Turkey Acquits Two Brothers Over Sister’s ‘Honour Killing’ in Germany
A Turkish court on Tuesday acquitted two Turkish men who were charged with aiding and abetting their younger brother in the 2005 shooting death of their sister in Germany.
Hatun Surucu, a 23-year-old divorced mother, was killed by three shots to the head in Berlin by her youngest brother in what prosecutors described as an “honor killing” meant to punish her for her Western lifestyle.
The shooter, her 20-year-old brother, was sentenced to 9 years and 3 months in prison in April 2006. Her two older brothers, Alpaslan and Mutlu Surucu, were acquitted due to lack of evidence.
A German court annulled the acquittals in 2007 but by that time the men had left for Turkey. Turkey, which does not extradite its citizens, agreed to put the brothers on trial in the country.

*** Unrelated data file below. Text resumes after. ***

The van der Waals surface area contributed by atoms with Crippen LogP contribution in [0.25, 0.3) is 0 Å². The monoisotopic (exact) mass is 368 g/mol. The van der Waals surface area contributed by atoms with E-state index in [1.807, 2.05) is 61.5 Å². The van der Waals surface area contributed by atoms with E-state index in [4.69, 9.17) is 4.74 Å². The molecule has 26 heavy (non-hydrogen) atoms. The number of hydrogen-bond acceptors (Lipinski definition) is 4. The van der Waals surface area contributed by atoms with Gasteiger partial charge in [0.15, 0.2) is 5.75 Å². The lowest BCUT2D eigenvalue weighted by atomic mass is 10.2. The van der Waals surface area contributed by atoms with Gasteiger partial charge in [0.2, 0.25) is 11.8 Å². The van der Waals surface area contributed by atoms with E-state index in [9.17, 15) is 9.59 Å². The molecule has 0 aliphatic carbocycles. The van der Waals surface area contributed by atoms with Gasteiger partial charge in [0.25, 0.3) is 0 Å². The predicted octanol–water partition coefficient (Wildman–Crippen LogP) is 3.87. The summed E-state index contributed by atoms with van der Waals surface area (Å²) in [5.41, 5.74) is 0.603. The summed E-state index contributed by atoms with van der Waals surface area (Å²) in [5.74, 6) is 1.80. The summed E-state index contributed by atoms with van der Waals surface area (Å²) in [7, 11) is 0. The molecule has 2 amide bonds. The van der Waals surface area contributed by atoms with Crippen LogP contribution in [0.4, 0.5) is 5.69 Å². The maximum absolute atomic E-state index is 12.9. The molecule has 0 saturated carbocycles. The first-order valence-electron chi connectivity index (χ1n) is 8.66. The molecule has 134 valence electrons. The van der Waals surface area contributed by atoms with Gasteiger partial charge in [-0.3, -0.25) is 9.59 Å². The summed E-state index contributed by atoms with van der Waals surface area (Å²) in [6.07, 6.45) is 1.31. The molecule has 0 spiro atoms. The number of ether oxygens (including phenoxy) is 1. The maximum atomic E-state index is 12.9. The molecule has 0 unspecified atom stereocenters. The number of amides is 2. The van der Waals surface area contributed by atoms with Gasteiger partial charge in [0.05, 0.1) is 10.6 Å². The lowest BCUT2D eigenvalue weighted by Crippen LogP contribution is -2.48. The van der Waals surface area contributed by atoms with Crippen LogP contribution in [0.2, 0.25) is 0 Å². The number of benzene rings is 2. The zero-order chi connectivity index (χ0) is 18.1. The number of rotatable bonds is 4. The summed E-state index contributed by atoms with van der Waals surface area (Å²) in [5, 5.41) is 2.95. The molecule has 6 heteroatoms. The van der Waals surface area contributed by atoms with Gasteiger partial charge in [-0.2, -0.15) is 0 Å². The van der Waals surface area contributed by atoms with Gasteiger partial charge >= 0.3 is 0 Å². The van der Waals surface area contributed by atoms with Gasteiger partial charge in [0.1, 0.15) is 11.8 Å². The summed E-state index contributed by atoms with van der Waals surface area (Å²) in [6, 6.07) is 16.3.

Prosecutors had demanded that the two be sentenced to between 15 and 20 years in prison each for allegedly helping their brother carry out the killing, according to the state-run Anadolu Agency.
But the court in Istanbul ruled that there was no “sufficient, certain and credibly concrete” evidence against the two and acquitted them.
Fidan Ataselim, head of a rights advocacy group against violence against women, expressed disappointment with the verdict. She said the court rejected a request for her group — “We Will Stop Women’s Murders” — to be a party to the trial and speak on behalf of the victim.
“The suspects had attorneys … their voices were heard,” Ataselim said. “(Hatun) wasn’t able to speak for herself, her voice wasn’t heard.”